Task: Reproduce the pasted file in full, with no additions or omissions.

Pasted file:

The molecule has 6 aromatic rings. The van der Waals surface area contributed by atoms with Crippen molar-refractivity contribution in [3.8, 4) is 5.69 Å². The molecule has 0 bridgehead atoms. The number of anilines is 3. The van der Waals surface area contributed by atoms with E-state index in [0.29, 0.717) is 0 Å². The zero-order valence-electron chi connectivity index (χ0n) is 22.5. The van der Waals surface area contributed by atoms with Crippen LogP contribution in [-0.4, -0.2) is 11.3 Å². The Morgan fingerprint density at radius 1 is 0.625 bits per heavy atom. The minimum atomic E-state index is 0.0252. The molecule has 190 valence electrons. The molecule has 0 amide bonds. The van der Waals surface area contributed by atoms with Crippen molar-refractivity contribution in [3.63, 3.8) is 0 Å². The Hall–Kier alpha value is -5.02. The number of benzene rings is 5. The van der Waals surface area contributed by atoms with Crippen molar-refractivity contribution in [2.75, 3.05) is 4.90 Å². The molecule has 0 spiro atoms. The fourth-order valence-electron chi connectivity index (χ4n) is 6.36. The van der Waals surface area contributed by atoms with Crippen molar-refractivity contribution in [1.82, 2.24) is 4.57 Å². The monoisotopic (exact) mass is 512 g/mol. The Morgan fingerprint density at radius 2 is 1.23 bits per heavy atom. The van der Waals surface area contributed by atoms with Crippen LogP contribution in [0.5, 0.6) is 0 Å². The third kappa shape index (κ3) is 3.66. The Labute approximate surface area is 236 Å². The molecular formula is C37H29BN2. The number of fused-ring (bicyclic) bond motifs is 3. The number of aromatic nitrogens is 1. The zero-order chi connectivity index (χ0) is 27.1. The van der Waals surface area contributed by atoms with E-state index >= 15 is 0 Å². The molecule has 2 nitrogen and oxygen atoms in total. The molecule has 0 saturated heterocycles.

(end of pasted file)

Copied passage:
The molecule has 6 aromatic rings. The van der Waals surface area contributed by atoms with Crippen molar-refractivity contribution in [3.8, 4) is 5.69 Å². The molecule has 0 bridgehead atoms. The number of anilines is 3. The van der Waals surface area contributed by atoms with E-state index in [0.29, 0.717) is 0 Å². The zero-order valence-electron chi connectivity index (χ0n) is 22.5. The van der Waals surface area contributed by atoms with Crippen LogP contribution in [-0.4, -0.2) is 11.3 Å². The Morgan fingerprint density at radius 1 is 0.625 bits per heavy atom. The minimum atomic E-state index is 0.0252. The molecule has 190 valence electrons. The molecule has 0 amide bonds. The van der Waals surface area contributed by atoms with Crippen molar-refractivity contribution in [3.63, 3.8) is 0 Å². The Hall–Kier alpha value is -5.02. The number of benzene rings is 5. The van der Waals surface area contributed by atoms with Crippen molar-refractivity contribution in [2.75, 3.05) is 4.90 Å². The molecule has 0 spiro atoms. The fourth-order valence-electron chi connectivity index (χ4n) is 6.36. The van der Waals surface area contributed by atoms with Crippen molar-refractivity contribution in [1.82, 2.24) is 4.57 Å². The monoisotopic (exact) mass is 512 g/mol. The Morgan fingerprint density at radius 2 is 1.23 bits per heavy atom. The van der Waals surface area contributed by atoms with Crippen LogP contribution in [0.5, 0.6) is 0 Å². The third kappa shape index (κ3) is 3.66. The Labute approximate surface area is 236 Å². The molecular formula is C37H29BN2. The number of fused-ring (bicyclic) bond motifs is 3. The number of aromatic nitrogens is 1. The zero-order chi connectivity index (χ0) is 27.1. The van der Waals surface area contributed by atoms with E-state index >= 15 is 0 Å². The molecule has 2 nitrogen and oxygen atoms in total. The molecule has 0 saturated heterocycles.